Decolonising the history of Christianity in Africa

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• Shivute Kaapanda

To comprehend the policy of racist Christianity in Africa, we should revisit the history of African mental colonialism by African historians. The bitter truth on African history is found in the revelation of the Senegalese historian Cheik Anta Diop’s works on “Rehabilitating the self-image of the black African”.

Cheik Anta Diop critically analysed that the presumption that black Africans have contributed nothing is a false one but it was given an appearance of truth by two falsifications of history: firstly, the denial of what Ancient Egypt had contributed to the culture of the Greeks and the Hebrews, and through them to European civilization, and secondly, the exclusion of pharaonic Egypt from black Africa.

This teach us that the mythology that black Africans invented nothing, explored nothing and tamed nothing serves to demotivate Africans and by reverse motivated the white people in order to give them mythical power over the black communities. Diop stated that the European history functions as a mythology, and as mythology it functions to maintain European power, domination and control.

Christianity is one of the mythical tools which were used to domesticate African minds into a mental colonial situation, a situation that gave birth to the generation of black Africans who hate themselves but have more love and fear of the white race.

The situation imposed the religions, languages and European cultures, Africans were given the new names through the fake oratory of biblical customs known as baptism, they were taught foreign languages and introduced to the new ways and meanings of doing things based on the knowledge of a trespasser.

The arrival of missionaries marked a new era; an encounter between African cultures and the European mythology.
Baptizing Africans into Christianity is a Christian ritual which signals civilisation which comes with a new name of a person being baptised in a different language not of his/her choice, totally different from the language of the person being subjected to baptism rhetoric as a first encounter to conquer the fragile minds of black Africans using the bible, a bible being a rhetorical book which used an emotional story of Jesus Christ’s death, a mascot used as an emotional appeal to ancient African intellectual fragility to drag them into sentimentalism.
As a scholar of humanities it is an intellectual obligation to provide tangible insights on what rhetoric does to cement religious and political statements.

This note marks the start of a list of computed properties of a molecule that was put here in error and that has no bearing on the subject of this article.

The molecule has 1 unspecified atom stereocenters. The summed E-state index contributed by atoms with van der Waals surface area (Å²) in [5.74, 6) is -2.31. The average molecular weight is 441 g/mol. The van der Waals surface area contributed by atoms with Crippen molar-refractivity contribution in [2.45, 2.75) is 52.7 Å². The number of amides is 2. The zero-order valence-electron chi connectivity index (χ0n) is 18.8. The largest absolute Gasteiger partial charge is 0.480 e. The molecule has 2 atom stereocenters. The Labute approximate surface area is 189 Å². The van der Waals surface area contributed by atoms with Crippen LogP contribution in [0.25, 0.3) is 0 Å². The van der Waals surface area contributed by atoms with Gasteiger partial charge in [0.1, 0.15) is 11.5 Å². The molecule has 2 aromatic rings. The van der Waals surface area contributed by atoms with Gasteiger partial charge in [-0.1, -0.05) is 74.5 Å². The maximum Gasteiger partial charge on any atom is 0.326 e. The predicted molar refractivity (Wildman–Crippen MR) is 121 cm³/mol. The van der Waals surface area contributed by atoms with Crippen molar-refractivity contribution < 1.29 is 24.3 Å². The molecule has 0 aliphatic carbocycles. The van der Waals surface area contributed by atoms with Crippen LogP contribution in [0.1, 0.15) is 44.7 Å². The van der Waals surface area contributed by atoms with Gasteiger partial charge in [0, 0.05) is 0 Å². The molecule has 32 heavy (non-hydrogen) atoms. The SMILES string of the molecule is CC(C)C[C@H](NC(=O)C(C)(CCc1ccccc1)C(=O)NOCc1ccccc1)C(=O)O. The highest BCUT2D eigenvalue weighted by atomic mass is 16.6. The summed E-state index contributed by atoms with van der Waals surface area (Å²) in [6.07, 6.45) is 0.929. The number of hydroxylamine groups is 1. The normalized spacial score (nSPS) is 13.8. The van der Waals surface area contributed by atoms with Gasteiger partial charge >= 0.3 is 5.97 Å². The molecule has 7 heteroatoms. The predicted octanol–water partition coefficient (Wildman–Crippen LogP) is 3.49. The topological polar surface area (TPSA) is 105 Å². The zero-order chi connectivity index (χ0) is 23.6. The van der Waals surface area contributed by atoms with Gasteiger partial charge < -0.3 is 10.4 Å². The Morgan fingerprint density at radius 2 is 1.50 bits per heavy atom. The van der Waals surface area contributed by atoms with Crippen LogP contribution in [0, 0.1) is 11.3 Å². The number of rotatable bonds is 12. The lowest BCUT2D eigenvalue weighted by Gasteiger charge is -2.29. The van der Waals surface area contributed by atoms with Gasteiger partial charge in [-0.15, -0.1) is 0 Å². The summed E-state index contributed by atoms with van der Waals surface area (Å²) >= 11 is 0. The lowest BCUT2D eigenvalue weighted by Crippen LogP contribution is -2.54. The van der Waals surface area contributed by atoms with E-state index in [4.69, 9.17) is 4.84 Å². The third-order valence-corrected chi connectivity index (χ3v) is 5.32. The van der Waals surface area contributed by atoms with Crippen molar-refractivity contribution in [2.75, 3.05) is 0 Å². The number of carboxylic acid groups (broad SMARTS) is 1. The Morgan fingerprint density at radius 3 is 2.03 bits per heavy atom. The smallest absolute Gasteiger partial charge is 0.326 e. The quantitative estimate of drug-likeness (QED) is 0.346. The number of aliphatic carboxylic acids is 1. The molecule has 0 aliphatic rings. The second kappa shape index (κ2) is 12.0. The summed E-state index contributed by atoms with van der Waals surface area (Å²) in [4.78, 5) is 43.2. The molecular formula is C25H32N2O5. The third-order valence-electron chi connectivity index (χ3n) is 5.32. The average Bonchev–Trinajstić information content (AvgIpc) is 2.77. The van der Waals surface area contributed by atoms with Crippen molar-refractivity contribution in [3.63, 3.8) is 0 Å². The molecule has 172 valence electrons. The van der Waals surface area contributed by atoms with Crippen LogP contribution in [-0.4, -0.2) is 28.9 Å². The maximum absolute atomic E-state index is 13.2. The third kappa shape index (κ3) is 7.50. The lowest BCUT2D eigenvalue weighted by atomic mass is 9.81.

Aristotle’s ancient contribution to the field of rhetoric entails the ethos (appeal to character of credibility), the pathos (appeal to emotions) and the logos (appeal to logic and reason). With Aristotle’s contribution one can deduce that if pathos were the roots of a tree, Christianity would indeed be a big and matured tree.

In the mythical history of Europe the field of rhetoric has long been dominated by Ancient Greek and Roman philosophers and rhetoricians, such as Fabius Quintillian, Marcus Cicero, Socrates and Aristotle. The history of African rhetoricians is orally documented and therefore fragile to the imposed educational curricula and religious texts enforced to Africans in any available form of literature.

It is therefore intellectually barbaric by virtue of black history of colonialism that carrying a European name was a new way of being civilised, in other terms being wise and awake. Christianity is a mythical subject which imposed hopeless hopes on the minds of Africans that them carrying a foreign name on a birth certificate is a blessing and when you are baptised and blessed you will enter the eternal kingdom of God.

This mythical statement has a rhetorical effect and the power that sells the hope and bridges the gap between life and death. Christianity sells “life after death” as a service and inspires the fear of death as raw material (input) hypocritically ignoring the mere fact that death is an inevitable phenomenon of humanity.

It is only a fool who can believe that there is a thing in existence called heaven without distinguishing reality from falsehood or life from death. It can therefore be deduced that Christianity is a theistic theory born from the mythical tradition, which falsely undermines reality. Furthermore, it undermines African humanity in general and the black race in particular.

Frantz Fanon’s work, “The wretched of the Earth,” also gave an intellectual diagnosis on Christianity that “The church in the colonies is a white man’s church, a foreigner’s church. It does not call the colonised to the ways of God, but to the ways of the white man, to the ways of the master, the ways of the oppressor”.

This alone gives testimony to black man’s captivity into the white man’s religious prison of Christianity, wherein neither remission nor parole is guaranteed. The only escape route is for our intellects to rebel against this bloody captivity.

In the final analysis, due to the absence of tangible evidence in the production of a Christian doctrine, Christianity must be considered a mythology which belongs to the world, which is neither possible nor actual.
Due to European mythology which spread via Christianity, the doctrine that has captured African cerebrums, Africans remain colonised species with colonial signatures in the form of European naming systems and other western-controlled schemes. Christianity is facing intellectual liquidation as it continues to face a litmus test.
* Shivute Kaapanda is a writer from Eyanda village.

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